• L. L. Level 1 (85 points)
    Thank you for this information. Still doesn't change my anger. Would it be so hard for Apple and/or AT$T to place a message on their website and inform their employees and both their brick and mortar stores as well as those handling the phones to all give a knowledge, well informed answer rather than this infantile blame game? "It's Apple's fault, no It's AT$T's fault?" I'm tired of talking to clueless people, I'm tired of getting the same e-mail over and over and over again, I'm tired of having NO cell phone service.
  • NotSoAverageJoe Level 1 (0 points)
    While I appreciate the apparent technical explanation for this, if the information that I was given last night is accurate, I can lay blame the delays for my own activation squarely at the feet of AT&T.

    For existing AT&T customers, your account has to have (and not have) certain features or characteristics in order to be successful. For example, your account must be a consumer account with a current AT&T consumer plan. If your account is a corporate account, such as a corporate liabilty account, the activation cannot occur (which is my particular scenario). Now for the fun part. A number of years ago, in order to take advantage of some corporate discounts, AT&T converted my account to a corporate liability account (which I think is totally bogus because my company has NEVER been responsible for my cellular phone bill). And I have now confirmed with two separate AT&T service reps (one last night and one this morning) that the only group that has the ability to re-convert my existing corporate liability account back to a consumer account is National Business Ordering, who, by the way, is only open Monday-Friday, 8:00a to 8:00p eastern. This means that earliest that AT&T will even BEGIN my activation process will be about 60 (that's SIXTY) hours after I submitted my request on Friday evening. And Lord knows what else will have to be fixed after that occurs (though I've already confirmed that I have a current plan and have dropped all services from my account, like my PDA unlimited data plan that have been known to cause issues).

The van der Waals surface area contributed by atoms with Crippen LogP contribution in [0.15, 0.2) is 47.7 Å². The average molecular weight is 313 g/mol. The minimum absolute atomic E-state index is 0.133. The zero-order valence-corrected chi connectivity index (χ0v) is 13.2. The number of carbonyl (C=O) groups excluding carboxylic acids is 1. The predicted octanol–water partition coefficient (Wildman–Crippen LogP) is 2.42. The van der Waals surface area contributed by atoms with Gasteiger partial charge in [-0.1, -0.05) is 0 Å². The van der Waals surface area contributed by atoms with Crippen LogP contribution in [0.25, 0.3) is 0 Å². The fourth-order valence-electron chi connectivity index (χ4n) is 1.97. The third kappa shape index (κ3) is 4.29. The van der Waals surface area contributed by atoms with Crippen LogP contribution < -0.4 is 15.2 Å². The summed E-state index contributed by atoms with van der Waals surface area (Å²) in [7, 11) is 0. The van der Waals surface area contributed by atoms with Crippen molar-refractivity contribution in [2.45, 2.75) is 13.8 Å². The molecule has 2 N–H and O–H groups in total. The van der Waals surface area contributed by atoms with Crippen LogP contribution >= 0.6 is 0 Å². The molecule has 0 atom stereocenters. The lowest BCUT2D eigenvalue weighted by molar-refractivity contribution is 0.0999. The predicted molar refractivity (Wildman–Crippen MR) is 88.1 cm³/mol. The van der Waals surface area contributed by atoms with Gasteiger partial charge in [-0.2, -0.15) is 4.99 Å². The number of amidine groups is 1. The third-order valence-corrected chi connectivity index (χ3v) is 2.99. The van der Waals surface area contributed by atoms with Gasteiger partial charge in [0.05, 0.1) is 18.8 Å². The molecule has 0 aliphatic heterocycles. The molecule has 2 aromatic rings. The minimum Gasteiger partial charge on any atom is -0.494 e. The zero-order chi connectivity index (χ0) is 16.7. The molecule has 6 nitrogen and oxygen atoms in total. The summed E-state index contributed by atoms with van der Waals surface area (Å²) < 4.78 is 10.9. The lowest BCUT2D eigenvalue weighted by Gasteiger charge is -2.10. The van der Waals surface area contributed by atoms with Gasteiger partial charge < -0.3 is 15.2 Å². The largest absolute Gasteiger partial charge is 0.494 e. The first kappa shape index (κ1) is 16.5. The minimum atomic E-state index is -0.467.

How can I lay this at the feet of AT&T? Quite simply, it's a lack of communication and appropriate training. I intentionally purchased my iBrick at an AT&T store because I had a suspicion that something like this would happen because I was on an old AT&T plan, and I wanted to make sure that I could get all of this resolved in the store before I left. When I picked up my phone, I explained my situation to the sales rep, he seemed to know what needed to be done. "Oh, we'll have to convert you over." He confirmed this with his manager, and I thought "Wow, I'm glad I came in here." In fact, when I called AT&T Saturday morning, I asked the service rep on the phone if the conversion to a consumer account had happened, and she assured me that it did (the idiot). Needless to say, she was wrong. What really chaps my hide is that I was in the AT&T store at 7:00p eastern on Friday, which means they could have gotten National Business Ordering on the phone to make the switch, and I could have a working iPhone right now instead of an iBrick.

    So yes, from my perspective, this is AT&T's fault, plain and simple. I mean seriously, how easy would it have been to put together a check list and say, "Hey, if you have any corporate discounts, please call customer service and make sure your account looks like..." Of course, I'm not sure that would have helped given the incompetence of the AT&T folks I was speaking to earlier in the weekend. But kudos to those service reps I finally got on the phone last night (and this morning for confirmation) that seemed to have a clue.

    OK, rant over.

    MacBook Pro   Mac OS X (10.4.10)   iBrick
  • AtariAge Level 1 (0 points)